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and finally this half hour, getting your hands on some history. starting today, get this, a set of false teeth worn by winston churchill goes up for bid. just in time for christmas. >> ew. ew. the teeth helped the prime minister give some of the most inspirational speeches of world war ii, and now they can be yours. the bbc's mark worthington reports. >> we shall fight on the seas and oceans. we shall fight with growing confidence and growing strength in the air -- >> reporter: the unmistakable words of winston churchill. inspirational and instantly recognizable. >> we shall fight on the
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beaches. >> reporter: churchill had a natural speech impediment but thought his distinctive voice a crucial tool in winning the second world war. safe in a norfolk vault, the unlikely weapon in the war effort. a set of gold dentures specifically designed to preserve churchill's lisp and to keep his voice unaltered on the airwaves. >> we shall never surrender. >> reporter: churchill's dentures were made by a young dental technician called derek cudlipp, and they've been in his family since churchill's death. >> my father's work was very important to churchill. when my father's call-up papers came through, churchill asked for him, asked for the papers, and they were torn up in front of him. and churchill said to him, "you're going nowhere, you're staying here." >> what's making you sell these now? >> they've been in a drawer for many years. i'd like to see them on show to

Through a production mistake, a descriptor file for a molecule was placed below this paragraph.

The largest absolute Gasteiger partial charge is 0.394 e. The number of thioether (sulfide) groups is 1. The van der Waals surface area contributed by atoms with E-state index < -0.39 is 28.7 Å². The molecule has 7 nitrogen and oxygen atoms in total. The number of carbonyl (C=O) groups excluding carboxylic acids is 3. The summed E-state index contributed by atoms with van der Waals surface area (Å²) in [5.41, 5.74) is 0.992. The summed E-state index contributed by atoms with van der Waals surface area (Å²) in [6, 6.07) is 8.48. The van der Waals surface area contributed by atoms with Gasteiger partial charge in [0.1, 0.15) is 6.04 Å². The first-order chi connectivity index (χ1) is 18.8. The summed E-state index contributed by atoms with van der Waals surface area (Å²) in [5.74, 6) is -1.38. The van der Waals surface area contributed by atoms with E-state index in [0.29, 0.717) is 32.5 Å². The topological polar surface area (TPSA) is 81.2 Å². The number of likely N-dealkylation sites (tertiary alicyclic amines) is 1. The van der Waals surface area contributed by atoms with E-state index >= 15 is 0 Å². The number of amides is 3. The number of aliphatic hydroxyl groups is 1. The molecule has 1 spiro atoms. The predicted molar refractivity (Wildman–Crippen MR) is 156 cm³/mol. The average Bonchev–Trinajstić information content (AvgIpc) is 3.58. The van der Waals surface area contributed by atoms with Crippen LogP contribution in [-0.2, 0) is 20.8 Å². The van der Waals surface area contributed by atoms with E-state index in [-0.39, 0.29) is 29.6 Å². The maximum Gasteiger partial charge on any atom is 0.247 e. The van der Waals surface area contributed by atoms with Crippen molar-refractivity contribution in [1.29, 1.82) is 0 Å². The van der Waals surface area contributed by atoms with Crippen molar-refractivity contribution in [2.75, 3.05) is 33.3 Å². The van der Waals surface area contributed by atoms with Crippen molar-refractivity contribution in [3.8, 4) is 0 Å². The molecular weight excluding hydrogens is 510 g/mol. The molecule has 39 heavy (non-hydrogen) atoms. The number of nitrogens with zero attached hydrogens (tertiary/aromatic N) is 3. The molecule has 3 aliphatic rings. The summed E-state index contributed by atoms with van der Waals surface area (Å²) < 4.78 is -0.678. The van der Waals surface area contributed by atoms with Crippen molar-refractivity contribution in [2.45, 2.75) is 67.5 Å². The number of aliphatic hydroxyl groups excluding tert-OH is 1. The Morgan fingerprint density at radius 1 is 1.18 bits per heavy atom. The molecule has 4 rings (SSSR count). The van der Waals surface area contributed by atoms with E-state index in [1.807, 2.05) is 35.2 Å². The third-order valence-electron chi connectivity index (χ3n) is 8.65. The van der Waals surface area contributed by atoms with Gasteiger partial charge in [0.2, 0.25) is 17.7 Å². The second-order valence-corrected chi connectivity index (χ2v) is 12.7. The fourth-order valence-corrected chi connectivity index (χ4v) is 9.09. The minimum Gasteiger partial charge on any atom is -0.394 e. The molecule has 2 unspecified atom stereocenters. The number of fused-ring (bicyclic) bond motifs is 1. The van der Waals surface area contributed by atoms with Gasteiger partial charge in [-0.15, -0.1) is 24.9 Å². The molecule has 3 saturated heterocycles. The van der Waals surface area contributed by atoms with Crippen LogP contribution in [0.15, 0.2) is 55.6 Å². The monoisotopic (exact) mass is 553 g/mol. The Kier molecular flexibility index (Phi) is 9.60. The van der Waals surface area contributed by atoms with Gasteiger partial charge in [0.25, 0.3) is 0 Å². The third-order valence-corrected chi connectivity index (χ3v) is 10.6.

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the wider public. >> reporter: at the royal college of surgeons in london the only other surviving set is one of the most popular exhibits. here, flanked by the teeth of royalty, churchill's dentures have pride of place. >> these are the teeth that saved the world. without them, he wouldn't have been able to deliver many of the great speeches that we know from the second world war. "we'll fight them on the beaches" would never have sounded the same. >> yes, who indeed would have thought this would be the most exceptional and most talked-about item i've ever sold at auction. >> reporter: churchill's dentures are valued at 5,000 pounds. the auctioneers say they could fetch tens of thousands when they go under the hammer. mark worthington, bbc news, norfolk. >> wow. apparently churchill loved his dentist so much he actually nominated him for knighthood. that's how close the two were. important chompers. >> i've never heard of this before but he apparently had a lisp. part of the problem was his
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lisp. what he would do is make sure he had an emergency pair of